November is Native American Heritage Month—a time to celebrate rich and diverse native cultures, traditions, and histories, and to acknowledge the important contributions of native people. As we near the season to gather with friends and loved ones, we want to spotlight some of the Cherokee voices we’ve featured on the blog over the years, reflecting on what it is that makes Cherokee culture so special and unique. So many of our visitors say that coming to Cherokee is like coming home. If you’ve been before, you understand why, and if you haven’t yet, then we invite you to visit and find out for yourself.

image 37

“I love to share my culture with friends and my mom says one day I can share it with the world.”
– Nevayah Panther, (shown), Little Miss Cherokee 2016-17. 

“As a Cherokee artist, I am humbled by the forms and techniques of our ancient culture,” says Joshua Adams, (pictured), guest curator for the exhibit “Renewal of the Ancient: Cherokee Millennial Artists,” showing now at the Museum of the Cherokee Indian. “Art has always been the vessel used by our people to solidify our unique vision of the world. We must all encourage young Cherokee artists to discover the unprecedented amount of inspiration found within the past.” 

Image of Joshua Adams

“It’s a fun culture, a grateful culture. We love to laugh. We love to joke,” says Daniel Tramper, talking about powwow culture. He is the EBCI Powwow producer and owner of Deer Clan Productions. Daniel’s wife, Teresa Reed, says that you don’t have to be related by blood to feel like family at a powwow. “When you are out there, you are part of the family.”

Faith Long, Miss Cherokee in 2017-2018

“The Cherokee people are still here, we’re still alive, we’re still prominent. Even if we’re in a small community, we still reach across the nation,” says Faith Long, Miss Cherokee 2017-18 (pictured ). She adds, “I believe, personally, that the Cherokee people are one of the most resilient tribes in the United States—to go through what my ancestors went through and to still try and better the community instead of giving up.”

“Preserving the culture and passing these traditions—our ways, our stories, our songs, our dances, our material culture—down to the future generations. We’re focused on seeing these things into the future, and that’s really our ultimate goal,” says Mike Crowe of the Cherokee Friends program at the Museum of the Cherokee Indian.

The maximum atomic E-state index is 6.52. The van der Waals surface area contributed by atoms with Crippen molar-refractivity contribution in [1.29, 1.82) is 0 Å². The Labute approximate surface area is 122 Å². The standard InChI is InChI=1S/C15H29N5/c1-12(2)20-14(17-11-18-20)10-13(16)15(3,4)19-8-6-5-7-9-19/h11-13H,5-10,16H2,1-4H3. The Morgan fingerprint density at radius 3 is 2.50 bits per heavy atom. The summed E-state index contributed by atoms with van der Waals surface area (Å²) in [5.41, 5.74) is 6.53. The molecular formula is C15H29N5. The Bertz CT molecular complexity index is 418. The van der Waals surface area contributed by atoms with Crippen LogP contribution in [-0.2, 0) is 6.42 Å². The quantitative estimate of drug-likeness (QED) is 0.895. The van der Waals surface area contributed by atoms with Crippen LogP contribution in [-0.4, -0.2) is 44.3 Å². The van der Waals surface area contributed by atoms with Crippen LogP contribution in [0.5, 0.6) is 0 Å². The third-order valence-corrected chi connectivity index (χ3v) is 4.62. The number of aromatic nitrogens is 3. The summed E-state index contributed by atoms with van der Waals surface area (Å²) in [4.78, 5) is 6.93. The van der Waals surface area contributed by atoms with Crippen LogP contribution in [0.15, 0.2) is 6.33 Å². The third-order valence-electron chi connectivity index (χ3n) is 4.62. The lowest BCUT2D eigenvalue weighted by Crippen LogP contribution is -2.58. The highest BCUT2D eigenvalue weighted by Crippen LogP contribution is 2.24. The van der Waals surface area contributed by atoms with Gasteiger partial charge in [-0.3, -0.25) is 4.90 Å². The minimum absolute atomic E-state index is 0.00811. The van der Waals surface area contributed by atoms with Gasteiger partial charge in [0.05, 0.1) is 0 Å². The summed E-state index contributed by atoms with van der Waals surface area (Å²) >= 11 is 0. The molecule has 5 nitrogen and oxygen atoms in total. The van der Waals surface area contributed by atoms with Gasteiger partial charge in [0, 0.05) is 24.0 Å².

robin swayney a genealogist at the museum of the cherokee people

Robin Swayney (PICTURED) is a Genealogist at the Museum of the Cherokee PEOPLE When she moved back to Cherokee to be closer to family, she became interested in her family history. “It’s putting those pieces together to make your picture of who you are and where you come from. It’s those family stories you’ve heard all your life—it adds validity to them.”

“Part of our charge is keeping [children] in the [Cherokee] language,” says Bo Lossiah, Curriculum, Instruction & Community Supervisor at the New Kituwah Academy, a Cherokee language immersion school (preschool to 6th grade). 

“In our culture, we believe that all things are connected,” says Louise Goings, (pictured), a prominent Cherokee basketmaker. Her husband, Butch, is a celebrated wood carver. “Therefore, we try to use all the skills and knowledge we have to strengthen our community. Even though we are known for basket making and carving, we also use other skills and knowledge we have to help our community,” she says.

louise going a prominent cherokee basketmaker

“A lot of people, you hear them say ‘Cherokee pride,’ or ‘I’m proud to be Cherokee,’ but the Cherokee never had pride. They had honor,” says Sonny Ledford, (pictured below), one of the members of the Warriors of AniKituhwa. “When you’ve got honor about being created the way you have, and having language and culture, and ceremonies—all those things that haven’t changed—it’s an honor to be gifted with those things and pass them on.”

mike crowe

“We’re still here, we’re still Cherokee. We speak our language, dance our songs, know our history, our culture, our arts. We are Cherokee,” says Mike Crowe, (pictured), an EBCI native who has performed in the outdoor drama, Unto These Hills, for the last 12 seasons. “I feel it’s a duty to our ancestors to bring these events to life and to allow the outside world to have a perspective on the events that transpired, and how they’ve shaped us as a people.”

“We want to look to the future and the present and represent Cherokee as a living culture,” says Hope Huskey, co-organizer of the Kananesgi art festivals highlighting Cherokee artists and providing a marketplace for their creations.

“I think The Fire Mountain Trail System (shown) is a world-class trail system for our Eastern Band members and for the regional outdoor community as a whole. The fanfare and success to this point has far exceeded my expectations and I hope it’s only the beginning.” says Jeremy Hyatt, the Secretary of Administration for the Eastern Band of Cherokee Indians.

fire mountain trails system